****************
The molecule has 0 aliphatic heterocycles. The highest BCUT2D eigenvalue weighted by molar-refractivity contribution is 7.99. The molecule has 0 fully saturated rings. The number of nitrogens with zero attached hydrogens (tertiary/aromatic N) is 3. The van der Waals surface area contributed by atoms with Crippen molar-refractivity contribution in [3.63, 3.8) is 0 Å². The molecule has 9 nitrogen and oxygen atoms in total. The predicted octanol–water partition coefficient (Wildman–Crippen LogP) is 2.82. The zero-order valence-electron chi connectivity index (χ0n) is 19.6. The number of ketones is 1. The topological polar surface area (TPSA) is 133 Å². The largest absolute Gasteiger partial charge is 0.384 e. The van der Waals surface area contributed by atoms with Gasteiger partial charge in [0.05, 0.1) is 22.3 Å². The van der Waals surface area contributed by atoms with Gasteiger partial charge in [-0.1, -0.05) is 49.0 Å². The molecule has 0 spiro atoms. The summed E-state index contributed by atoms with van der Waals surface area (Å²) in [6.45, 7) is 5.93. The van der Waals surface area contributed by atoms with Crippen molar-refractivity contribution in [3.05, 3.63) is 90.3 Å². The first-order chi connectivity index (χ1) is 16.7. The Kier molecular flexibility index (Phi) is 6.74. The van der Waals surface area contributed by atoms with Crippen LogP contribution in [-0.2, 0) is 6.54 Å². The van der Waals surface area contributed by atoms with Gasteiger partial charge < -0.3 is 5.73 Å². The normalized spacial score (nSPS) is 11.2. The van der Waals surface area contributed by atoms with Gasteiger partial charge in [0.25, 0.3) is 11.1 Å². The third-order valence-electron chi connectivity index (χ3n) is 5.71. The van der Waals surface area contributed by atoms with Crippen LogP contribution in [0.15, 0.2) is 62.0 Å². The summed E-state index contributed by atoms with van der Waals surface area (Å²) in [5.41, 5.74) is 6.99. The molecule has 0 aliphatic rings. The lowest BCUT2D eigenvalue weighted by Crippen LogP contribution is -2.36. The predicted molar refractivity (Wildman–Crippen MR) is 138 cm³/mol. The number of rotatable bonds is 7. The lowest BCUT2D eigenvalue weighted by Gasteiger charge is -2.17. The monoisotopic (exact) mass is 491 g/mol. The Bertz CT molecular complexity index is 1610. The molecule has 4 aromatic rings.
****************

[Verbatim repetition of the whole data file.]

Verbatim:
The molecule has 0 aliphatic heterocycles. The highest BCUT2D eigenvalue weighted by molar-refractivity contribution is 7.99. The molecule has 0 fully saturated rings. The number of nitrogens with zero attached hydrogens (tertiary/aromatic N) is 3. The van der Waals surface area contributed by atoms with Crippen molar-refractivity contribution in [3.63, 3.8) is 0 Å². The molecule has 9 nitrogen and oxygen atoms in total. The predicted octanol–water partition coefficient (Wildman–Crippen LogP) is 2.82. The zero-order valence-electron chi connectivity index (χ0n) is 19.6. The number of ketones is 1. The topological polar surface area (TPSA) is 133 Å². The largest absolute Gasteiger partial charge is 0.384 e. The van der Waals surface area contributed by atoms with Gasteiger partial charge in [0.05, 0.1) is 22.3 Å². The van der Waals surface area contributed by atoms with Gasteiger partial charge in [-0.1, -0.05) is 49.0 Å². The molecule has 0 spiro atoms. The summed E-state index contributed by atoms with van der Waals surface area (Å²) in [6.45, 7) is 5.93. The van der Waals surface area contributed by atoms with Crippen molar-refractivity contribution in [3.05, 3.63) is 90.3 Å². The first-order chi connectivity index (χ1) is 16.7. The Kier molecular flexibility index (Phi) is 6.74. The van der Waals surface area contributed by atoms with Crippen LogP contribution in [-0.2, 0) is 6.54 Å². The van der Waals surface area contributed by atoms with Gasteiger partial charge < -0.3 is 5.73 Å². The normalized spacial score (nSPS) is 11.2. The van der Waals surface area contributed by atoms with Gasteiger partial charge in [0.25, 0.3) is 11.1 Å². The third-order valence-electron chi connectivity index (χ3n) is 5.71. The van der Waals surface area contributed by atoms with Crippen LogP contribution in [0.15, 0.2) is 62.0 Å². The summed E-state index contributed by atoms with van der Waals surface area (Å²) in [5.41, 5.74) is 6.99. The molecule has 0 aliphatic rings. The lowest BCUT2D eigenvalue weighted by Crippen LogP contribution is -2.36. The predicted molar refractivity (Wildman–Crippen MR) is 138 cm³/mol. The number of rotatable bonds is 7. The lowest BCUT2D eigenvalue weighted by Gasteiger charge is -2.17. The monoisotopic (exact) mass is 491 g/mol. The Bertz CT molecular complexity index is 1610. The molecule has 4 aromatic rings.